Children’s Books About Heaven


My heart is heavy as I write this post. Oh, how I wish we lived in a world where innocent children didn’t have to know the pain of losing a loved one! Sadly, the reality is that most children will experience a loss of a close relative or friend sometime in their youth. Topical children’s books can offer great opportunities for conversing with your child about his/her feelings in a casual, non-intimidating manner.

I’ve compiled a list of books I believe are beneficial for helping children cope with the loss of a loved one. Please note:  I am a Bible-believing Christian. My belief in God, Jesus, and Heaven obviously influence my choice in books that deal with such sensitive issues such as death and the afterlife. I have included a thorough synopsis of each book, so you should be able to get a good indication of the book’s content and the perspective from which it is written.


Heaven is for Real for Kids as told by Colton Burpo

If your child has ever asked, “What is Heaven like?” then this is the book for you! I read the original Heaven is for Real about 6 months ago and I found it to be so comforting and encouraging in my faith. If you are unfamiliar with this book, it is the story of Colton Burpo–a three-year old who claims he went to Heaven during his emergency appendectomy surgery. The details that he shares with his parents are incredibly accurate to the scriptures that talk about Heaven in the Bible. The picture book for children is filled with beautiful illustrations. It is written in first-person as though Colton is sitting in the chair next to you, sharing details from a vacation. Every page also has an additional scripture reference that validates Colton’s message. I will definitely be buying this book to keep in our home library because I feel that it paints a beautiful picture of Heaven that kids can understand while also being extremely compatible with what we know about Heaven from Scripture.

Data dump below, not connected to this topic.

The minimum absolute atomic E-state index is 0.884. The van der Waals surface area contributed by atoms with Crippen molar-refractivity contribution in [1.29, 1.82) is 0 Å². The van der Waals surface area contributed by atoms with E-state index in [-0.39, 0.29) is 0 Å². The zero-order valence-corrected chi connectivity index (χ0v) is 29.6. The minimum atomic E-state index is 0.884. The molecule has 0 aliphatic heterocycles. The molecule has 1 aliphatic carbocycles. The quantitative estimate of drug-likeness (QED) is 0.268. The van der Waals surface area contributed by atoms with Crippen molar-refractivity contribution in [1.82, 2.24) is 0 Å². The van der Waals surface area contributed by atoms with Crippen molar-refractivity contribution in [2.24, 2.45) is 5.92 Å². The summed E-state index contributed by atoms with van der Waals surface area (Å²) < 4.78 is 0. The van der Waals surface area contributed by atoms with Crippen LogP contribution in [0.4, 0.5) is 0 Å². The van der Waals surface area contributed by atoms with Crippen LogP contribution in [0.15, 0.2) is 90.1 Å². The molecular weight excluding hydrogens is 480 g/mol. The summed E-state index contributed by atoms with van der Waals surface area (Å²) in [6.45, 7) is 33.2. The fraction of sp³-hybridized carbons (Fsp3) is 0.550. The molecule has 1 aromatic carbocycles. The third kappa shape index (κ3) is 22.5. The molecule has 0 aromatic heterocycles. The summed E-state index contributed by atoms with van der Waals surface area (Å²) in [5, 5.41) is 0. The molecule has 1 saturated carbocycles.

Samantha Jane’s Missing Smile by Julie Kaplow and Donna Pincus

This is the story of a young girl named Samantha Jane (Sammy Jane) who lost her smile after her dad died. She doesn’t want to do anything that she used to do, because everything brings back memories of her dad and makes her want to cry. A wise neighbor, who has known Sammy Jane since she was a baby, encourages her by saying, “Crying can be a very good way to wash some of your sad feelings out, so there’s more room for happy feelings to get in.” This sweet woman also helps Sammy Jane to realize that even though she can’t see or feel her Daddy, that he will always be a part of her life through the memories that she carries of him. Everywhere she looks around her, she can see things that remind her of her dad. This book also addresses the guilt that children (and adults) can sometimes have if they smile, laugh, or have fun after their loved one has died and dismisses the idea that a child shouldn’t talk about their loved one with other family members for fear of making them sad. There is also a very helpful note to parents at the end that provides lots of relevant information to help a child cope with the death of a loved one (written by two clinical Psychologists).



What is Heaven Like? by Beverly Lewis

Two siblings sit in a tree house, missing their grandpa and reflecting on something he told them before he died:  “Don’t be too sad. We’ll see each other again someday.” The two children want to find out more and set out to discover what Heaven is like. They decide to ask everyone around them:  the mail carrier, a teacher, the librarian, the ice cream truck man, the dentist, a zookeeper, and a neighbor. Finally, the little boy goes to his mom and tells her about his interviews. She helps clarify some things and encourages him to talk to both her and their father. Later, the children’s Grandma answers an important question:  “How do I know if I will go to heaven when I die?” This is the only book of the five I read that tackles this tough question. Here is a quote directly from the book:

“God’s only son, the Lord Jesus, came to our world as a tiny baby. Then, when Jesus grew to be a man–when it was just the right time–He died to take away our sins…God wants us to love Him back, but the choice is ours. We can either obey Him or go our own way. If you believe in Jesus–and trust Him to forgive your sins–you can be sure you are going to Heaven.”

Although I think there were some liberties taken that aren’t necessarily true in scripture (getting to eat whatever you want and do whatever you want, for example), overall this book paints a comforting picture of Heaven in a way that a child can understand.

The Invisible String by Patrice Karst